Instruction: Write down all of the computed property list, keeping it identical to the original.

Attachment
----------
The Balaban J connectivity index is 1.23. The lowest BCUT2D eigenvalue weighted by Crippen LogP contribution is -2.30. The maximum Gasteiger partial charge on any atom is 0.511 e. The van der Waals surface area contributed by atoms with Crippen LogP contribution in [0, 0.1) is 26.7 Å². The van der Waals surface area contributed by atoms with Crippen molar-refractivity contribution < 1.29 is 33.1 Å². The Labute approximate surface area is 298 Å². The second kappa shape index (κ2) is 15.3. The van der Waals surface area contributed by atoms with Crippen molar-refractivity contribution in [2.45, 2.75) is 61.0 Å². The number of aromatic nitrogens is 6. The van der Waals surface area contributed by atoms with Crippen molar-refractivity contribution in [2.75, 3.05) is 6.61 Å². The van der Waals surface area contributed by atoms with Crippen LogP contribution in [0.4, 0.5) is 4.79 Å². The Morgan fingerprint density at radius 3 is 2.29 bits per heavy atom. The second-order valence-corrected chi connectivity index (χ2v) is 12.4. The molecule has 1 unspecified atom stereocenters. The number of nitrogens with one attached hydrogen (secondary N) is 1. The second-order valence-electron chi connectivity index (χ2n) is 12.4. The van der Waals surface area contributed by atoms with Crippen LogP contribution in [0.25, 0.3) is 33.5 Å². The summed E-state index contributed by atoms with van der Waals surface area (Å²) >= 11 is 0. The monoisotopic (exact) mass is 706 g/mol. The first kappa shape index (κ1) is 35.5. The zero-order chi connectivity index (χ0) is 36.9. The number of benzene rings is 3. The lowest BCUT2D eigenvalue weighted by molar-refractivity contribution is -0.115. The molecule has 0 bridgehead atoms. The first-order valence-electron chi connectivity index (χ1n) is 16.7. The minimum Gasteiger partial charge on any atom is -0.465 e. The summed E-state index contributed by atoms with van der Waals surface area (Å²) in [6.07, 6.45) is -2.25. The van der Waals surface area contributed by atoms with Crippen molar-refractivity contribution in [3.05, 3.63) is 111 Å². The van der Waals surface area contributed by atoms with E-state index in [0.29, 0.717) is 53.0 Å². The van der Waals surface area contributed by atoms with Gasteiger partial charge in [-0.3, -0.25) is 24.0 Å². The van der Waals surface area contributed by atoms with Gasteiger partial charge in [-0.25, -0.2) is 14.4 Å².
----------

The Balaban J connectivity index is 1.23. The lowest BCUT2D eigenvalue weighted by Crippen LogP contribution is -2.30. The maximum Gasteiger partial charge on any atom is 0.511 e. The van der Waals surface area contributed by atoms with Crippen LogP contribution in [0, 0.1) is 26.7 Å². The van der Waals surface area contributed by atoms with Crippen molar-refractivity contribution < 1.29 is 33.1 Å². The Labute approximate surface area is 298 Å². The second kappa shape index (κ2) is 15.3. The van der Waals surface area contributed by atoms with Crippen molar-refractivity contribution in [2.45, 2.75) is 61.0 Å². The number of aromatic nitrogens is 6. The van der Waals surface area contributed by atoms with Crippen molar-refractivity contribution in [2.75, 3.05) is 6.61 Å². The van der Waals surface area contributed by atoms with Crippen LogP contribution in [0.4, 0.5) is 4.79 Å². The Morgan fingerprint density at radius 3 is 2.29 bits per heavy atom. The second-order valence-corrected chi connectivity index (χ2v) is 12.4. The molecule has 1 unspecified atom stereocenters. The number of nitrogens with one attached hydrogen (secondary N) is 1. The second-order valence-electron chi connectivity index (χ2n) is 12.4. The van der Waals surface area contributed by atoms with Crippen LogP contribution in [0.25, 0.3) is 33.5 Å². The summed E-state index contributed by atoms with van der Waals surface area (Å²) >= 11 is 0. The monoisotopic (exact) mass is 706 g/mol. The first kappa shape index (κ1) is 35.5. The zero-order chi connectivity index (χ0) is 36.9. The number of benzene rings is 3. The lowest BCUT2D eigenvalue weighted by molar-refractivity contribution is -0.115. The molecule has 0 bridgehead atoms. The first-order valence-electron chi connectivity index (χ1n) is 16.7. The minimum Gasteiger partial charge on any atom is -0.465 e. The summed E-state index contributed by atoms with van der Waals surface area (Å²) in [6.07, 6.45) is -2.25. The van der Waals surface area contributed by atoms with Crippen molar-refractivity contribution in [3.05, 3.63) is 111 Å². The van der Waals surface area contributed by atoms with E-state index in [0.29, 0.717) is 53.0 Å². The van der Waals surface area contributed by atoms with Gasteiger partial charge in [-0.3, -0.25) is 24.0 Å². The van der Waals surface area contributed by atoms with Gasteiger partial charge in [-0.25, -0.2) is 14.4 Å².